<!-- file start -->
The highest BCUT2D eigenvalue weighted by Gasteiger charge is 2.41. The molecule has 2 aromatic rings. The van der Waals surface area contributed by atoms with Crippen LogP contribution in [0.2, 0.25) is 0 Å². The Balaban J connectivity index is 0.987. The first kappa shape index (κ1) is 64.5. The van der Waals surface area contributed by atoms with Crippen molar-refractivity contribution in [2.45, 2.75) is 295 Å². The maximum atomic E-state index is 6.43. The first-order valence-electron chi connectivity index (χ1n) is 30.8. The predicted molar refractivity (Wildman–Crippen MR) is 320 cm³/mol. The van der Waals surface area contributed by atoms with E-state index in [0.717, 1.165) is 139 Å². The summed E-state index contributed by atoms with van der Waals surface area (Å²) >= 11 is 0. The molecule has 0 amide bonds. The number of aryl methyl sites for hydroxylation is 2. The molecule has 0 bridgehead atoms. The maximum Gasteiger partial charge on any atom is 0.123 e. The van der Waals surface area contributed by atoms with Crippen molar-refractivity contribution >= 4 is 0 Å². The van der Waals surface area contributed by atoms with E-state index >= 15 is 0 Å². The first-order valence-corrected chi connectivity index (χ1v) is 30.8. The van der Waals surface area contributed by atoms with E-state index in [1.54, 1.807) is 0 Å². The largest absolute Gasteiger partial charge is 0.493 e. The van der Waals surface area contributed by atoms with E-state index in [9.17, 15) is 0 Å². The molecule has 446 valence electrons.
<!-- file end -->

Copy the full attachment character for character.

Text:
The highest BCUT2D eigenvalue weighted by Gasteiger charge is 2.41. The molecule has 2 aromatic rings. The van der Waals surface area contributed by atoms with Crippen LogP contribution in [0.2, 0.25) is 0 Å². The Balaban J connectivity index is 0.987. The first kappa shape index (κ1) is 64.5. The van der Waals surface area contributed by atoms with Crippen molar-refractivity contribution in [2.45, 2.75) is 295 Å². The maximum atomic E-state index is 6.43. The first-order valence-electron chi connectivity index (χ1n) is 30.8. The predicted molar refractivity (Wildman–Crippen MR) is 320 cm³/mol. The van der Waals surface area contributed by atoms with E-state index in [0.717, 1.165) is 139 Å². The summed E-state index contributed by atoms with van der Waals surface area (Å²) >= 11 is 0. The molecule has 0 amide bonds. The number of aryl methyl sites for hydroxylation is 2. The molecule has 0 bridgehead atoms. The maximum Gasteiger partial charge on any atom is 0.123 e. The van der Waals surface area contributed by atoms with Crippen molar-refractivity contribution >= 4 is 0 Å². The van der Waals surface area contributed by atoms with E-state index >= 15 is 0 Å². The first-order valence-corrected chi connectivity index (χ1v) is 30.8. The van der Waals surface area contributed by atoms with E-state index in [1.54, 1.807) is 0 Å². The largest absolute Gasteiger partial charge is 0.493 e. The van der Waals surface area contributed by atoms with E-state index in [9.17, 15) is 0 Å². The molecule has 446 valence electrons.